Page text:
MANILA, Philippines – The Department of National Defense (DND) is in favor of efforts to make the Reserve Officers Training Corps (ROTC) mandatory again, saying this would instill discipline among students while augmenting the country’s military forces.
“This (revival of ROTC) will help bring back discipline,” Defense Secretary Voltaire Gazmin told The STAR yesterday.
He said the program can be a source of commissioned officers and personnel involved in disaster response operations.
DND spokesman Eduardo Batac said making ROTC mandatory would help the Armed Forces of the Philippines (AFP) increase its manpower amid a huge budget deficit.
“The principal reason would be to form augmentation force for the AFP in the face of budget constraints,” he said.
“The President has expressed the need to increase the strength of the AFP but we have to look at the implications.
One of the good sources without burdening the budget is the revival of the ROTC program.”
Batac said the need to augment military personnel is becoming more evident given the rising population of the country.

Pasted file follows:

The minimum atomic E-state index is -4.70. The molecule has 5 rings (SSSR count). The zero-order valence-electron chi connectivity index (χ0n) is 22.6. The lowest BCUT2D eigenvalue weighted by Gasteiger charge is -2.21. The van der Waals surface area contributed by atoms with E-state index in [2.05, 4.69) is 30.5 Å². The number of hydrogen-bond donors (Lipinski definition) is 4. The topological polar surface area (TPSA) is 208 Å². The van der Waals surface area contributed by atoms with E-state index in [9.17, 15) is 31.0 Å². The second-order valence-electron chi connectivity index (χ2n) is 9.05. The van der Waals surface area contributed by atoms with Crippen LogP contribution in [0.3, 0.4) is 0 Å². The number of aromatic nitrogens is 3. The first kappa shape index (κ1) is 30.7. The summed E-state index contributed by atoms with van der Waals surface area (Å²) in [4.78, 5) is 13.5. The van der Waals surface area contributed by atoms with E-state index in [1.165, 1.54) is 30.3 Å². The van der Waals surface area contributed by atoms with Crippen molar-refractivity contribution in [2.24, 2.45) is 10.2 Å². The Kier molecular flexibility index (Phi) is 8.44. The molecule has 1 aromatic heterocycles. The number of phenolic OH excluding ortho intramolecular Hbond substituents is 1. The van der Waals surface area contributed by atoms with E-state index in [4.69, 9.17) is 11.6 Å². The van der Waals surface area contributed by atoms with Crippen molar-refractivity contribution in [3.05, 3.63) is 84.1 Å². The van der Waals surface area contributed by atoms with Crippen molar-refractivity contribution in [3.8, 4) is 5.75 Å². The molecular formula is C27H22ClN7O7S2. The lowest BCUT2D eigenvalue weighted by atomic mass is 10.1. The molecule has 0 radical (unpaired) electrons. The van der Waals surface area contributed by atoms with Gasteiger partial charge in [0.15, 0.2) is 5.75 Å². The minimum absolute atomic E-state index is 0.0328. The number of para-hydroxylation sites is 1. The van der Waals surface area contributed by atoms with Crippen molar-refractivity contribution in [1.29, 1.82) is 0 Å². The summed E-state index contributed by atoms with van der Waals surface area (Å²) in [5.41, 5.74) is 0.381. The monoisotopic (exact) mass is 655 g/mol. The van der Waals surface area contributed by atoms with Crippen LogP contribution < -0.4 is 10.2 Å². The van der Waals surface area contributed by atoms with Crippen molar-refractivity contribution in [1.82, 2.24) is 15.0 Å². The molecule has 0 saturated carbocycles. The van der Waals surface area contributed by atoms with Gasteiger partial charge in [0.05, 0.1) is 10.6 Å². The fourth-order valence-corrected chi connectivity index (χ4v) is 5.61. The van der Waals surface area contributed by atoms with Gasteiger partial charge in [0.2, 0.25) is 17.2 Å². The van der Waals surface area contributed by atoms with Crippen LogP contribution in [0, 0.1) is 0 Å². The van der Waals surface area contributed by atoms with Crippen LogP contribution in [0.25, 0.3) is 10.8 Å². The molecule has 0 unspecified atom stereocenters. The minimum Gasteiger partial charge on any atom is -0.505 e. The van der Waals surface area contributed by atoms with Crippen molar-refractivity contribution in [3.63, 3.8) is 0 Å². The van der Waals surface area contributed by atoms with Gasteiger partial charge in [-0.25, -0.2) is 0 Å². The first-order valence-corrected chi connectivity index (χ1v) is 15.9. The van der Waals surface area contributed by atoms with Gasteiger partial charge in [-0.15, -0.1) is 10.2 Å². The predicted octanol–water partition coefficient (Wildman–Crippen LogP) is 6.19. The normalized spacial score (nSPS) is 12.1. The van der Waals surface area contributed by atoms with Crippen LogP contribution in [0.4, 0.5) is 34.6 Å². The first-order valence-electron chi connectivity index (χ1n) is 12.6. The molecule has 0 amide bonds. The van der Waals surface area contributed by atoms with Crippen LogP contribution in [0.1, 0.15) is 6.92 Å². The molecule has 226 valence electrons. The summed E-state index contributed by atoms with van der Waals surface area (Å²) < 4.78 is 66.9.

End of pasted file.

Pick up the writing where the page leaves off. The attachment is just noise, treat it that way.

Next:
“You’re talking of a population of around 90 million yet you have an AFP which has 120,000 (troops). The last time we increased forces was during the time of (former President Ferdinand) Marcos,” he said. The DND spokesman claimed that the ROTC has been a good source of competent military officers and personnel. The mandatory ROTC program was abolished in 2002 after then President Gloria Macapagal-Arroyo signed into law Republic Act 9163, which established the National Service Training Program (NSTP).Due to the enactment of the law, the ROTC became just one of three programs offered to college students.
The other components of the NSTP are the Civic Welfare Training Service, which encourages students to participate in developmental programs, and the Literacy Training Service, which trains students to become teachers of school children and marginalized sectors.
Cebu Rep. Eduardo Gullas has filed House Bill 737, which aims to make ROTC an academic requirement, but this has been opposed by the militant Kabataan party-list, which claimed that the program is prone to abuses.
Batac said that the AFP will not tolerate hazing and other human rights abuses in case the mandatory ROTC program is revived.
“If there are incidents of hazing or other violations of regulations, we will deal with this severely while following due process.
It has never been our policy to violate human rights,” he said.
Batac added that the developmental components like civic activities and literacy training are incorporated in the military trainings.
“Even the basic principles of the AFP adopt these approaches. We still coordinate with local governments to find ways to support the national government.
We recognize that it has to be a holistic approach,” he said.